Mechanobiology June 26th - June 2nd 2016

Mechanobiology: June 26th  - June 2nd 2016

Involvement of the mRNA binding protein CRD-BP in the regulation of metastatic melanoma cell proliferation and invasion by hypoxia
Evisabel A. Craig, Jonathan D. Weber, Vladimir S. Spiegelman

Summary

We have previously shown that the mRNA binding protein CRD-BP is overexpressed in human melanomas, where it promotes cell survival and resistance to chemotherapy. The present study investigates the role of hypoxia, a common characteristic of the tumor microenvironment, in the regulation of CRD-BP expression and melanoma cell responses. We found that hypoxia increases CRD-BP levels in metastatic melanoma cell lines but not in melanocytes or primary melanoma cells. Hypoxic stimulation transcriptionally regulates CRD-BP by facilitating the acetylation of histones within the CRD-BP gene and by modulating the extent of HIF1α binding to the CRD-BP promoter. Hypoxia significantly enhances the proliferative and invasive potential of metastatic melanoma cells but not that of normal or primary melanoma cells. Furthermore, inhibition of CRD-BP impairs the ability of metastatic cells to proliferate and invade in response to hypoxia. These findings identify CRD-BP as a novel effector of hypoxic responses that is relevant for the selection of metastatic cells. This work also describes a previously unknown role for CRD-BP in the regulation of melanoma cell invasion and highlights the importance of the hypoxic microenvironment in determining cell fate.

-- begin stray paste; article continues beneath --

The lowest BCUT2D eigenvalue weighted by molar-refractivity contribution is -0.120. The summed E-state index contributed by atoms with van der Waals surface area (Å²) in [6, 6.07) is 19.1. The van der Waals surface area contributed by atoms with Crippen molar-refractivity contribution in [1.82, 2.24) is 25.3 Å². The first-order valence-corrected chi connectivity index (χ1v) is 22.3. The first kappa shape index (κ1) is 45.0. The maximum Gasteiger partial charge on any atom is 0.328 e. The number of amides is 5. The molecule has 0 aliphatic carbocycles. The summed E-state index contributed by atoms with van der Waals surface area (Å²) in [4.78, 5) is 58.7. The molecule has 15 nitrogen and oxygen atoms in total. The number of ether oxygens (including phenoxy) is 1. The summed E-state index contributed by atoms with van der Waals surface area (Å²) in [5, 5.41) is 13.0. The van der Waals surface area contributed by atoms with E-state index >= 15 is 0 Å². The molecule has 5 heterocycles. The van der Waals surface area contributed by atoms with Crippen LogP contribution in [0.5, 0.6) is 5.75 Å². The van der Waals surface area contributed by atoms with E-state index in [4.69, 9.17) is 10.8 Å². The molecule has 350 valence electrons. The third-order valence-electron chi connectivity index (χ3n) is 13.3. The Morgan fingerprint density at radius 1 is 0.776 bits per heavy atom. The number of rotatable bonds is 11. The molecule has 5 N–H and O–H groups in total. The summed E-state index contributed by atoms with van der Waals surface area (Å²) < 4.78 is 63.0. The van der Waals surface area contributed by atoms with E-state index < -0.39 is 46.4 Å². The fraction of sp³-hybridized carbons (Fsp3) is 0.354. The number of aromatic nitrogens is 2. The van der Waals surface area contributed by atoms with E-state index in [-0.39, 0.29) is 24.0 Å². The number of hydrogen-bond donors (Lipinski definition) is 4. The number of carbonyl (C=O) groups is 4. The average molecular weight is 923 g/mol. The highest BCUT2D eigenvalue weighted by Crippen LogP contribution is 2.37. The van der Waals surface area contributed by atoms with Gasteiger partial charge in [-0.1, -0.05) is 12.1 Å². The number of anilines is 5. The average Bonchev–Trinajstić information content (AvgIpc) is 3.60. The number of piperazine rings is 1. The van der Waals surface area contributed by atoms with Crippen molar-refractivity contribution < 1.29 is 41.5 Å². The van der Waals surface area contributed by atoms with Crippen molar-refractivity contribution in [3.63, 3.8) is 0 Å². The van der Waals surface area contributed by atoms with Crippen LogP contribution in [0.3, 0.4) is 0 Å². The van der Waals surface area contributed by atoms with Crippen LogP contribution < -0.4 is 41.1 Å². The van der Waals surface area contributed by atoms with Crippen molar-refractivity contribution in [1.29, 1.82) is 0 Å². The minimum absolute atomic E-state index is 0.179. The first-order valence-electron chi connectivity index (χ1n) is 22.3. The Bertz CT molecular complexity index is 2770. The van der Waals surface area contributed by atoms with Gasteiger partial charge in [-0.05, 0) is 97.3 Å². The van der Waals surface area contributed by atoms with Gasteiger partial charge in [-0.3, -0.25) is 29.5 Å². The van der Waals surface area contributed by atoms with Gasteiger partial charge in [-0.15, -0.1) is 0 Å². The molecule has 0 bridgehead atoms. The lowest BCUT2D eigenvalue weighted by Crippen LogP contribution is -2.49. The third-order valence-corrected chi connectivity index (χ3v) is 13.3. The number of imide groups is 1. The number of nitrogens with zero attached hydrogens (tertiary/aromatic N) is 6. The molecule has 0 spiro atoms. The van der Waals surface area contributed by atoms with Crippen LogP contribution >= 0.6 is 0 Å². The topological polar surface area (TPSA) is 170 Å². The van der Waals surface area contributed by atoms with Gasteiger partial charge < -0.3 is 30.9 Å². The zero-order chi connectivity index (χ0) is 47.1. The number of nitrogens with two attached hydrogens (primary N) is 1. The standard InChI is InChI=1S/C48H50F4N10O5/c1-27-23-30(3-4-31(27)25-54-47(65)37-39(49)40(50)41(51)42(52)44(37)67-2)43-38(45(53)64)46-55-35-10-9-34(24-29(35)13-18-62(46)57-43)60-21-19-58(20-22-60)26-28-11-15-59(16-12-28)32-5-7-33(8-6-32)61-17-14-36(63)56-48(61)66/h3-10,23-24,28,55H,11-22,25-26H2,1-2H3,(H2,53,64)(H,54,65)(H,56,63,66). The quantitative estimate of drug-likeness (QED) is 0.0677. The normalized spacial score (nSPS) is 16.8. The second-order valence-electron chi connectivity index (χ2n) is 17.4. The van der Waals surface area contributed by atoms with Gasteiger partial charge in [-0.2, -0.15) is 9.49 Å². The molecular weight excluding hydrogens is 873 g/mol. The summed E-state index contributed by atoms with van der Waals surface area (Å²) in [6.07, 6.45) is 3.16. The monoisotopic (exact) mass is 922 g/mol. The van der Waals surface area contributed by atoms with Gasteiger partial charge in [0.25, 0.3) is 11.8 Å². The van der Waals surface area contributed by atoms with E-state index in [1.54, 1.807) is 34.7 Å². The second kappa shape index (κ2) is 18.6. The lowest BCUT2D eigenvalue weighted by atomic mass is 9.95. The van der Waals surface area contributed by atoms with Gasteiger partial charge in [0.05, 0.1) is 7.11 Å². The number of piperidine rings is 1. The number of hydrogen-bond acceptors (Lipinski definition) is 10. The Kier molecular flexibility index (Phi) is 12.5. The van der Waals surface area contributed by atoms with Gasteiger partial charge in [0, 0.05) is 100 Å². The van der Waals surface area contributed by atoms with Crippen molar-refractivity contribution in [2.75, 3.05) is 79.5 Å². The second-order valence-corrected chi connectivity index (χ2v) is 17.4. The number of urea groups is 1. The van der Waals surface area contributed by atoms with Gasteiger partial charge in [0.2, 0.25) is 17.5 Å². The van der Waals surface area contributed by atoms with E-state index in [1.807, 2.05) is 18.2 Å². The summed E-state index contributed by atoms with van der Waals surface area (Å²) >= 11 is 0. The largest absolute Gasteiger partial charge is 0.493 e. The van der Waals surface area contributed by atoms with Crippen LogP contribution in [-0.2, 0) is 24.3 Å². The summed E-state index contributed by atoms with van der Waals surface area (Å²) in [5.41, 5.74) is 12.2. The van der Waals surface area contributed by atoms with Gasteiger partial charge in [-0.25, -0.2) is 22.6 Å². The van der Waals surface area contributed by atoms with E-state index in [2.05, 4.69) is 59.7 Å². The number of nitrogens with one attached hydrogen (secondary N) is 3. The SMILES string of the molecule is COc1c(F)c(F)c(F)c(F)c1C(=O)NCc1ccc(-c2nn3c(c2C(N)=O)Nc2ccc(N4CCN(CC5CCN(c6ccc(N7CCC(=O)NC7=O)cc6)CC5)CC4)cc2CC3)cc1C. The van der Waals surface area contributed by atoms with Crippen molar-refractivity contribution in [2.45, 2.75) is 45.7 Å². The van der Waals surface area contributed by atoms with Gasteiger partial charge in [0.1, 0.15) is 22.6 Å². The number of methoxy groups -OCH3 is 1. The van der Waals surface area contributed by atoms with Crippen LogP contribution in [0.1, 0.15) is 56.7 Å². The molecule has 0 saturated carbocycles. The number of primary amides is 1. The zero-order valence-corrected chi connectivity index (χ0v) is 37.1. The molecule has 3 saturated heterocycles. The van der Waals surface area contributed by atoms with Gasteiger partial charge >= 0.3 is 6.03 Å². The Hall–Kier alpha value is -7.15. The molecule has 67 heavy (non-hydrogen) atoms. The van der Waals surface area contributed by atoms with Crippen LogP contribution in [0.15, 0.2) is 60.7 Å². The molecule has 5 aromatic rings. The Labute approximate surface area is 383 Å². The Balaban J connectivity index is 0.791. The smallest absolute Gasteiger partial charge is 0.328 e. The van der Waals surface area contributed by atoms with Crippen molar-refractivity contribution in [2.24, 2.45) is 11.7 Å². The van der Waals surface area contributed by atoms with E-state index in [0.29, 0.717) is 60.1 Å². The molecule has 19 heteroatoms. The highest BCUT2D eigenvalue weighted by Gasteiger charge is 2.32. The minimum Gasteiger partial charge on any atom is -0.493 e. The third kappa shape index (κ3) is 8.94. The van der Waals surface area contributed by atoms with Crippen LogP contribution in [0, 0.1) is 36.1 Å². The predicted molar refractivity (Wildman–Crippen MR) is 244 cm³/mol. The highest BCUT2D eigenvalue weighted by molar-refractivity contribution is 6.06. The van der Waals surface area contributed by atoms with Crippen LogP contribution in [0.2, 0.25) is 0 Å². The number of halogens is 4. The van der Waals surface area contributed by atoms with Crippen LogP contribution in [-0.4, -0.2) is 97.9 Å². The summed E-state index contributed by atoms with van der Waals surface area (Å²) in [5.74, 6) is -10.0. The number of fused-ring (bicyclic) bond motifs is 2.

Footnotes

  • Accepted September 8, 2012.
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